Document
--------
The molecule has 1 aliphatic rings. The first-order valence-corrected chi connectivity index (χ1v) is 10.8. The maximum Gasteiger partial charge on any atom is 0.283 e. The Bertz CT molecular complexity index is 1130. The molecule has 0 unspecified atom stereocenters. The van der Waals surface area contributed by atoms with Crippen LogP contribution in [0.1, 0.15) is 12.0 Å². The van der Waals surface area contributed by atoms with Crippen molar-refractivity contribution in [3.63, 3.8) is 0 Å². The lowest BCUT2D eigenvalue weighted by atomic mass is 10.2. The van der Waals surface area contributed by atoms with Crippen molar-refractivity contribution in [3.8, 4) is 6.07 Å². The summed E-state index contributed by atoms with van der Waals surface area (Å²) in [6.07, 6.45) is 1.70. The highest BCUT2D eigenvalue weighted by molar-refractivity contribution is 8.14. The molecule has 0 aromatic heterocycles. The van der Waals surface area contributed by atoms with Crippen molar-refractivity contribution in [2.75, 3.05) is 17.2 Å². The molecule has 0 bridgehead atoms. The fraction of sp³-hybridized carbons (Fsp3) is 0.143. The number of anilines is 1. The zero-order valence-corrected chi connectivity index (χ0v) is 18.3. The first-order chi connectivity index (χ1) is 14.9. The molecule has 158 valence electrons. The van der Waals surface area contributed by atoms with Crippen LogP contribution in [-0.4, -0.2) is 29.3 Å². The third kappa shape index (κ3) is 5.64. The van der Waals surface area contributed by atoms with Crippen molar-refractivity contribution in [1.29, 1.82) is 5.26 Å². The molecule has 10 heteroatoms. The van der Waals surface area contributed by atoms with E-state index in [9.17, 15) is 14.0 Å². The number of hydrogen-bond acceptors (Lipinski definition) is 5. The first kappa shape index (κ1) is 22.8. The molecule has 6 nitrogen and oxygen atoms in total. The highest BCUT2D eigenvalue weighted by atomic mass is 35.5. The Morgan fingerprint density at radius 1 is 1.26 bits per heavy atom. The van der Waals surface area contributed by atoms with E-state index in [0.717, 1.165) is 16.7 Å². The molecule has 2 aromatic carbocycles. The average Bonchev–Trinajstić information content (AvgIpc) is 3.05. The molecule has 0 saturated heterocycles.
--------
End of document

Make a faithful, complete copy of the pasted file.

The molecule has 1 aliphatic rings. The first-order valence-corrected chi connectivity index (χ1v) is 10.8. The maximum Gasteiger partial charge on any atom is 0.283 e. The Bertz CT molecular complexity index is 1130. The molecule has 0 unspecified atom stereocenters. The van der Waals surface area contributed by atoms with Crippen LogP contribution in [0.1, 0.15) is 12.0 Å². The van der Waals surface area contributed by atoms with Crippen molar-refractivity contribution in [3.63, 3.8) is 0 Å². The lowest BCUT2D eigenvalue weighted by atomic mass is 10.2. The van der Waals surface area contributed by atoms with Crippen molar-refractivity contribution in [3.8, 4) is 6.07 Å². The summed E-state index contributed by atoms with van der Waals surface area (Å²) in [6.07, 6.45) is 1.70. The highest BCUT2D eigenvalue weighted by molar-refractivity contribution is 8.14. The molecule has 0 aromatic heterocycles. The van der Waals surface area contributed by atoms with Crippen molar-refractivity contribution in [2.75, 3.05) is 17.2 Å². The molecule has 0 bridgehead atoms. The fraction of sp³-hybridized carbons (Fsp3) is 0.143. The number of anilines is 1. The zero-order valence-corrected chi connectivity index (χ0v) is 18.3. The first-order chi connectivity index (χ1) is 14.9. The molecule has 158 valence electrons. The van der Waals surface area contributed by atoms with Crippen LogP contribution in [-0.4, -0.2) is 29.3 Å². The third kappa shape index (κ3) is 5.64. The van der Waals surface area contributed by atoms with Crippen molar-refractivity contribution in [1.29, 1.82) is 5.26 Å². The molecule has 10 heteroatoms. The van der Waals surface area contributed by atoms with E-state index in [9.17, 15) is 14.0 Å². The number of hydrogen-bond acceptors (Lipinski definition) is 5. The first kappa shape index (κ1) is 22.8. The molecule has 6 nitrogen and oxygen atoms in total. The highest BCUT2D eigenvalue weighted by atomic mass is 35.5. The Morgan fingerprint density at radius 1 is 1.26 bits per heavy atom. The van der Waals surface area contributed by atoms with E-state index in [0.717, 1.165) is 16.7 Å². The molecule has 2 aromatic carbocycles. The average Bonchev–Trinajstić information content (AvgIpc) is 3.05. The molecule has 0 saturated heterocycles.